Name: Karley Pardue
What you Write: Horror
Agent: Amanda Jain
Why BookEnds?: I found BookEnds through a particular call for horror they put on their blog back in February, and felt like Amanda’s description of what she was drawn to, looking for, and enjoyed meshed well with me. The more time I spent learning about and engaging with the agency the more I fell in love with it.
What book do you wish you had written, and why? Look for Me By Moonlight by Mary Downing Hahn. I read it numerous times when I was a teenager because it wasn’t like the rest of the paranormal romances on the shelves and still satisfied my love of vampires. Now, as an adult, I can value how Hahn uses the speculative elements to write about difficult subjects like coercion and grooming. It’s the kind of book that, for me, aged well and horrified in different ways upon doing so.
If you’re not reading or writing, what would we catch you doing? When not catching up on work, I’m experimenting with recipes in my kitchen or watching horror movies.
Where can readers find you on the web and social media? I’m a bit all over the place. You can find me on Twitter (@karleypardue), on Facebook (@karleyparduewriting), and on Reading Malone, my blog (www.readingmalone.wordpress.com).
What’s the last book you read? Not quite the last thing I read, but Not All Monsters, edited by Sarah Tantlinger, is a strong example of the delightfully creepy work women in horror are writing today. I’m currently in the middle of Amy Tan’s The Joy Luck Club and savoring every chapter.
If money were no object, what would be your dream writing location? I like to think it would be a little bungalow in a small coastal town. One of those places where cozy mysteries are often set. A place where I can open the windows to salty air and a breeze, go for brooding walks on the beach, and encounter hints of the unusual in every low tide. And good seafood.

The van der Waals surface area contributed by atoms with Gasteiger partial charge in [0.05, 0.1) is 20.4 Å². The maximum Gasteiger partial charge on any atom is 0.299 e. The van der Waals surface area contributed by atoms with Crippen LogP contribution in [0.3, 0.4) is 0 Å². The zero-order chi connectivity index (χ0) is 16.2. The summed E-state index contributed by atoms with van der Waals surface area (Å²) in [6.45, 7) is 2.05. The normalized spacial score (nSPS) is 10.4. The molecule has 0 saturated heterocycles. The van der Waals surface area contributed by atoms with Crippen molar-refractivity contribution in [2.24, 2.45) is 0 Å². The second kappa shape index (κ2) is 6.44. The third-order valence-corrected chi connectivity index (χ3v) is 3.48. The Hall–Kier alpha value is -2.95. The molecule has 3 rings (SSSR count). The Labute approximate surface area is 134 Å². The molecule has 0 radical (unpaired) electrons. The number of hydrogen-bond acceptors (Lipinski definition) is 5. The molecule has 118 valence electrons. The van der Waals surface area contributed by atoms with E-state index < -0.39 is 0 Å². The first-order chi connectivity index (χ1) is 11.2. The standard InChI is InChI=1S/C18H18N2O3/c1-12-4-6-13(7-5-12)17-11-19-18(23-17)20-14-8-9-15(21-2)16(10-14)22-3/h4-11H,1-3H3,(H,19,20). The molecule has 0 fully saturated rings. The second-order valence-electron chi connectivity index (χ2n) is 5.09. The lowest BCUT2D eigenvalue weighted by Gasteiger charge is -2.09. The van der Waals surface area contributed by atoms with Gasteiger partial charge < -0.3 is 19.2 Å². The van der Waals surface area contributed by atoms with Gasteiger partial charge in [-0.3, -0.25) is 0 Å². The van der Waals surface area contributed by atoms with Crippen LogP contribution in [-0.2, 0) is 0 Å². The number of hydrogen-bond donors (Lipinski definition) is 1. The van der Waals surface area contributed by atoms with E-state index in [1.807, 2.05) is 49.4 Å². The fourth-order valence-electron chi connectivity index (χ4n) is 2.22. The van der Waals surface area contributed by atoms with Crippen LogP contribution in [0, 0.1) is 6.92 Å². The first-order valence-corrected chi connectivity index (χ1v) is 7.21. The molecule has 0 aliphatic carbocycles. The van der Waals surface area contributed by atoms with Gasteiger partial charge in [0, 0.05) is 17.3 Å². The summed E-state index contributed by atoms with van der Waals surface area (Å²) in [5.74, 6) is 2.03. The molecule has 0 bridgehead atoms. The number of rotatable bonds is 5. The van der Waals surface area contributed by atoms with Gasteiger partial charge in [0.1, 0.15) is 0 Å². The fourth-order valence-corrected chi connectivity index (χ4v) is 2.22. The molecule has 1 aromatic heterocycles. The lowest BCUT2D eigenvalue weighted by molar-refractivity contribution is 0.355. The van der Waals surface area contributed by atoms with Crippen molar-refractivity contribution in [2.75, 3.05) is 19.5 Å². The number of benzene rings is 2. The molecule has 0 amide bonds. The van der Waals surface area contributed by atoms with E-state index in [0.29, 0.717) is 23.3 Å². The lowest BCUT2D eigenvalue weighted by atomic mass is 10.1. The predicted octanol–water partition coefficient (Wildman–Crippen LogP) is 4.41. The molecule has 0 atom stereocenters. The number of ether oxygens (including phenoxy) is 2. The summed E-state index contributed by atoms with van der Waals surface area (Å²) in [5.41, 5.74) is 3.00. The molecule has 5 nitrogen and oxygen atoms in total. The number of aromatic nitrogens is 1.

What’s your favorite piece of writing advice you’ve received? One of my writing professors is infamous for a handout on his “pet peeves.” The advice inside it is, however, largely sound and I did immediately notice that my writing was a lot tighter after I cut out so many of my sighs, shrugs, and adverbs. Or, at least, now they’re more intentional.
What excites you most about joining the BookEnds family? The rapport and relationships between the agents, their genuine excitement for their clients and for books in general, and their honest and knowledgeable attitudes. Plus, I’m enthused about the variety of other authors and BookEnds’ support for diverse and inclusive works.
What was the most important question you asked when interviewing agents? How did you know your book was ready to submit? I took the phrase “well-polished” seriously and edited and revised to the point where I knew I couldn’t look at it again without destroying what I had created in the first place. Honestly, it was a gut feeling built out of years of work and the support of people who had read various drafts in that time. The last piece before querying was cutting it down to marketable length and, then, it really felt I’d gone as far as I could without an agent.